By Kurt Schauppner
The Desert Trail
The cleanup at the Poste Homestead on Saturday, Sept. 26 was one of 82 statewide projects undertaken as part of National Public Lands Day. (Trail photo by Kurt Schauppner)
WONDER VALLEY — With about 75 participants doing everything from picking up the remains of a burned-out trailer to managing trails to putting up a kiosk and signs, the cleanup project at the Poste Homestead Site on Saturday, Sept. 26 was called a success.
Organized by the Bureau of Land Management with help from several lo-cal groups, including Community ORV Watch, the cleanup was one of 82 projects scheduled around California for National Public Lands Day.
In addition to the satisfaction of helping clean up an historic site, participants received T-shirts, lunch and a mini concert at Palms Restaurant in Wonder Valley.
Another project took people into Joshua Tree National Park to pick up litter, restore trails and make paper pots for Arid Land Restoration.
Mickey Quillman, one of the BLM organizers, said Saturday morning that he and Phil Klasky from Community ORV Watch did some restoration work at the homestead site about six months ago.
“We applaud the BLM and all the groups who came out to clean up and protect this special community resource,” Klasky said Saturday.
He said he thought about holding his office’s National Public Lands Day project somewhere else but added that the people of Wonder Valley convinced him otherwise.
“The people here care,” he said, adding that across the nation some 130,000 people were expected to take part in National Public Lands Day events.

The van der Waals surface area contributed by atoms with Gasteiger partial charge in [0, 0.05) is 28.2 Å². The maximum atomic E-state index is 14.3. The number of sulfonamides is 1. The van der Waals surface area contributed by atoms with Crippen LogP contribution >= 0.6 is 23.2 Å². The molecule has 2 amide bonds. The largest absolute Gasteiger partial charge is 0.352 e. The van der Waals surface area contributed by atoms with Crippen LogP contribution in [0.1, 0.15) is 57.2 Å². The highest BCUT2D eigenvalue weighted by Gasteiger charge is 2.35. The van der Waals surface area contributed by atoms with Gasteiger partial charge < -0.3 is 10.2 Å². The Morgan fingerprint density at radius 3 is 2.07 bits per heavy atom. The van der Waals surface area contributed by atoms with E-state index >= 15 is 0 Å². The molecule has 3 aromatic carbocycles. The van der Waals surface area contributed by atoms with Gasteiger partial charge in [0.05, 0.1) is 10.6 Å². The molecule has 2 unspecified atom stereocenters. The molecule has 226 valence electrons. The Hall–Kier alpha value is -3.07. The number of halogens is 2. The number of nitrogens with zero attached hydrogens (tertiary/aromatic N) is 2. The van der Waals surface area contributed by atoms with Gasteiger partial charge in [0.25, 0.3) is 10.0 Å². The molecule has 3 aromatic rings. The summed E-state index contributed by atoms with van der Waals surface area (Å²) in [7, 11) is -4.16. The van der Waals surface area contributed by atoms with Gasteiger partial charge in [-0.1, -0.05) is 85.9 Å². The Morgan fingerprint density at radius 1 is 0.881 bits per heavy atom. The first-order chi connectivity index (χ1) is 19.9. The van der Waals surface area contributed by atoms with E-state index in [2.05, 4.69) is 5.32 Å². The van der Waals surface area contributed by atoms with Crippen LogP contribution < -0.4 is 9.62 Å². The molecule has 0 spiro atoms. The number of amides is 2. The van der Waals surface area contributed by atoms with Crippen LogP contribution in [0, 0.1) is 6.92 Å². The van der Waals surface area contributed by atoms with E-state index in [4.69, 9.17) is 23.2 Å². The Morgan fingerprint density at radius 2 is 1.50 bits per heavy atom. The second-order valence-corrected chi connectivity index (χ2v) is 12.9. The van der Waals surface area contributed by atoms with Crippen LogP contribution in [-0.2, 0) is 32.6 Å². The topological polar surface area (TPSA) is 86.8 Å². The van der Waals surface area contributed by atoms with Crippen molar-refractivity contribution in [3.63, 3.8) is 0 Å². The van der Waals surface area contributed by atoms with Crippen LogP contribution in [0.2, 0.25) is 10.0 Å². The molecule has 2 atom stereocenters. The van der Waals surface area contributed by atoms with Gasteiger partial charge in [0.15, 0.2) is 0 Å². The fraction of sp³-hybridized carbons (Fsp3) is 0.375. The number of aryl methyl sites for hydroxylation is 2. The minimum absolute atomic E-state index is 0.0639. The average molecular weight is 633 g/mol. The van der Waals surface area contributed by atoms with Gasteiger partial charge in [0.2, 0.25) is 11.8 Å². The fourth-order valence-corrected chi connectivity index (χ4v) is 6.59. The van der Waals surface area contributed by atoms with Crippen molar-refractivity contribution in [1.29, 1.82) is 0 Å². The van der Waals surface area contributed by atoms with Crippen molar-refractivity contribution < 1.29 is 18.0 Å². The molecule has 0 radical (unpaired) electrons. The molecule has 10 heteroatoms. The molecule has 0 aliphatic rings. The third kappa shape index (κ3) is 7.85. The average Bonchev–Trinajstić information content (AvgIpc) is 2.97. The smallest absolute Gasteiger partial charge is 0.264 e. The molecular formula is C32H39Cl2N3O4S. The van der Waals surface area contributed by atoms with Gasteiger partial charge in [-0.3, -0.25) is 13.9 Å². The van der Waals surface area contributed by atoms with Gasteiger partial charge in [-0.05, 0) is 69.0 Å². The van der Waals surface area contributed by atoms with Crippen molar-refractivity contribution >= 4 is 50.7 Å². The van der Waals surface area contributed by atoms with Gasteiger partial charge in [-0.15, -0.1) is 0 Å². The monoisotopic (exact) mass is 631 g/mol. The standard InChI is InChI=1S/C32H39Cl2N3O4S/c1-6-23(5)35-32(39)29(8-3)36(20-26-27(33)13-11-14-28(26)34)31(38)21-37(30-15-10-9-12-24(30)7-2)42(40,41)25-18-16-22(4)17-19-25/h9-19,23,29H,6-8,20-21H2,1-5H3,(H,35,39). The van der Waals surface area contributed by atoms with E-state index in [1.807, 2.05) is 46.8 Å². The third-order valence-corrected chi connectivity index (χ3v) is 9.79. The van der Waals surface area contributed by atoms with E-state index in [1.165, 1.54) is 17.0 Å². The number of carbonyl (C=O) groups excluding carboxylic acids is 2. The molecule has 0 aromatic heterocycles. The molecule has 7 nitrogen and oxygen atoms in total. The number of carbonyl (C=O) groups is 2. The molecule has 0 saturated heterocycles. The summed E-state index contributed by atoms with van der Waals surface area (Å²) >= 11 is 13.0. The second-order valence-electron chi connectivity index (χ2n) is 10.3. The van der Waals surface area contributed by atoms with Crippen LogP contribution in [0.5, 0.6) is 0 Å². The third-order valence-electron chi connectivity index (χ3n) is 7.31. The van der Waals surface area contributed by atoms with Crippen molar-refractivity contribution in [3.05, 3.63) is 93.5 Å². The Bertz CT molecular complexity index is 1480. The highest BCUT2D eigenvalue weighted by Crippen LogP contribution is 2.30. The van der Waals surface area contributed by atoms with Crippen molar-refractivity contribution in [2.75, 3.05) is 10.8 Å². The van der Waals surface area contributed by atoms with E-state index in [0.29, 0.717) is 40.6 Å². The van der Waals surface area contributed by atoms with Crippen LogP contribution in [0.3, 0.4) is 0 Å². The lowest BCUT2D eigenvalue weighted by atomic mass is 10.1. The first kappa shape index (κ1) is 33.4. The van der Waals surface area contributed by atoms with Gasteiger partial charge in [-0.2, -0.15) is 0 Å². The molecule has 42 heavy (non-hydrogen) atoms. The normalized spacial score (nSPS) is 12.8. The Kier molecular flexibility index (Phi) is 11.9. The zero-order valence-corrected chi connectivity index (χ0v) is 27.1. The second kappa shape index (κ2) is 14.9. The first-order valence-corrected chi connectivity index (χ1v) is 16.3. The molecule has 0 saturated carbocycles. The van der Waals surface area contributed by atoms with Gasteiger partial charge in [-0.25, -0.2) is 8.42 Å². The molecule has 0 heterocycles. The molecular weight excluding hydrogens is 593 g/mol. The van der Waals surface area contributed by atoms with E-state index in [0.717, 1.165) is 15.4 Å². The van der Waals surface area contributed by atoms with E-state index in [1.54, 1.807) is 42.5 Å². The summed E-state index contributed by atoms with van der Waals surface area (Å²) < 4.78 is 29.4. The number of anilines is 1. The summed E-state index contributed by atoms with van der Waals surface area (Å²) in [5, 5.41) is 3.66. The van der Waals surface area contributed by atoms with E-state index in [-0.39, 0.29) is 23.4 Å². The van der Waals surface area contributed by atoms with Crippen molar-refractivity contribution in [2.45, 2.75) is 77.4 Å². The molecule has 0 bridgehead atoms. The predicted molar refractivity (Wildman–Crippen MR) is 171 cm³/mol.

We’ll do some great things today,” Klasky said.
After gathering at the Palms Restaurant a few miles from the homestead site and getting a quick safety briefing — wear gloves and decent shoes, watch out for critters, keep an eye on the kids — volunteers caravanned to the homestead for a morning of hard work.
Diana Akins, pausing between carrying handfuls of trash to a large Dumpster, said she took part in the project to help the community and because of her own memories of the homestead site.
“We used to use the place as a picnic for the kids,” she said. “It’s just gone to heck.”
Mickey Quillman’s wife, Mari, paused between carrying bundles of dried twigs to camouflage an illegal trail to say she was using the day in part as a learning opportunity.
“I am a wildlife biologist,” she said. “I wanted to learn how to do this. I am doing some mine restoration at the Mojave National Preserve and will be looking to close some trails.”
Pauline Dargis drove out from Twentynine Palms to take part in the project after hearing about it on the radio.
“I’ve never actually been out here,” Wonder Valley resident Richard Gosin said while raking a trail.
“I’ve been a weekender since the 1970s,” he said, adding that he still remembers the advertising slogan “blue skies, good water, clean air, sunshine” that drew him out to the area.
BLM Archaeologist Jim Shearer spent part of his time at the homestead removing what was left of the original homestead’s roof.
Time and the elements had made it a safety hazard, he said.
“It’s good, it’s good exercise, great people,” volunteer Chris Carraher said. “You really see, by the end of the day, a big difference.
“We live here right at the edge of the wild desert. This establishes not only the wild values but also the historical values and how that all comes together.”